The rotation from value to growth has reversed resulting in a strong showing from big tech stocks.
Steadying inflation concerns have opened the door for renewed buying interest in growth stocks.
While the relief may be temporary, the previous rotation from value to growth has reversed. This resulted in a strong showing from big technology stocks which helped lift the S&P 500, where the influence of the tech sector is significant, to another record closing high. Inevitably the Nasdaq index was also back in favour, with the likes of Microsoft (NASDAQ:MSFT) and Apple (NASDAQ:AAPL) clocking positive gains.
More broadly, an unexpected spike in jobless claims in the US implied that the economic recovery has not yet fully taken hold. Indeed, comments from the Federal Reserve chairman cautioned that labour market scarring was very possible post-pandemic. Much of this was due to the fact that many companies have accelerated their digital and online transformation programmes during the lockdowns, which will in turn reduce the number of jobs available as the technology savings kick in. In that event, there would be a wide need for workers to retrain, and as such the US would not be returning to the same economy of a year ago as a result.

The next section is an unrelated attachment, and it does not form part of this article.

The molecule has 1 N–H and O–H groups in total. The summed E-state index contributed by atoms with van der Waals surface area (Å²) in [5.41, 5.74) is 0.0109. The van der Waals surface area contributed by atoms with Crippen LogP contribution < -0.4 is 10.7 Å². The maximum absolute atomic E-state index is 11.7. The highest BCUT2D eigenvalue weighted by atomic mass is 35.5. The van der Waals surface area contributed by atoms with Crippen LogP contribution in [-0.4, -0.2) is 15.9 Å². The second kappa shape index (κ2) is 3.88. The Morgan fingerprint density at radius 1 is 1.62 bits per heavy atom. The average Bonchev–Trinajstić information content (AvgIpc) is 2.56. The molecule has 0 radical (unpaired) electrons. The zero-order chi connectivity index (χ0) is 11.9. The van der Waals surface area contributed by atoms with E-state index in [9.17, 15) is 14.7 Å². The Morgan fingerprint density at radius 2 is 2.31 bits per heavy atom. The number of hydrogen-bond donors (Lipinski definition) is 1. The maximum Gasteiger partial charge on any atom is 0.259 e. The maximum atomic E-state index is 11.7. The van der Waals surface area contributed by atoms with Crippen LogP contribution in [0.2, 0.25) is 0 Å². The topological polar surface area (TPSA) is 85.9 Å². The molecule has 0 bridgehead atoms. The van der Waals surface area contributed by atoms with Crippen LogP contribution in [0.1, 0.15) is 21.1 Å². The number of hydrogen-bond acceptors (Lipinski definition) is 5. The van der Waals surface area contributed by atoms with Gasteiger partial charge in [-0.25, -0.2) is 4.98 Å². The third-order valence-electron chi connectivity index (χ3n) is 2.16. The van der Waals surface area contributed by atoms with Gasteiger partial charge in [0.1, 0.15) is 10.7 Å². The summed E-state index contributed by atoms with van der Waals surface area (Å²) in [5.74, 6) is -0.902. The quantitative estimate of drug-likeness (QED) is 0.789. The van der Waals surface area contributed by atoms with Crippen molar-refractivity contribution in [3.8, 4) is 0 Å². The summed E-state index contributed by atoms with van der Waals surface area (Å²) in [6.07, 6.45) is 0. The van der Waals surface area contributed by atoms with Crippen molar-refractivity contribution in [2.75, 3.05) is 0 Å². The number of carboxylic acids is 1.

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The imminent first quarter reporting season should add more colour to how companies are actually faring on the ground, while outlook comments will be scrutinised for further views on the economic rebound.
More positively, the Fed remains determined to continue with its accommodative policies until such time as the picture clears and the expected bounce in economic fortunes gains traction.
Against this positive backdrop, the main indices continued their ascent and in the year to date, the Dow Jones has now added 9.5%, the S&P500 9% and the Nasdaq 7.3%.
Despite evidence of a reversal of the rotation trade which has applied some pressure on dominant sectors such as the banks, oils and miners, the FTSE 100 has held firm and remains ahead by 7.5% in the year to date.
The ongoing success of the vaccination roll-out programme, the insurance of global stimulus and an increasingly evident thawing of sentiment towards the UK as an investment destination are all providing meaningful support. Meanwhile, the release of pent-up economic demand in the months to come should provide another positive catalyst.
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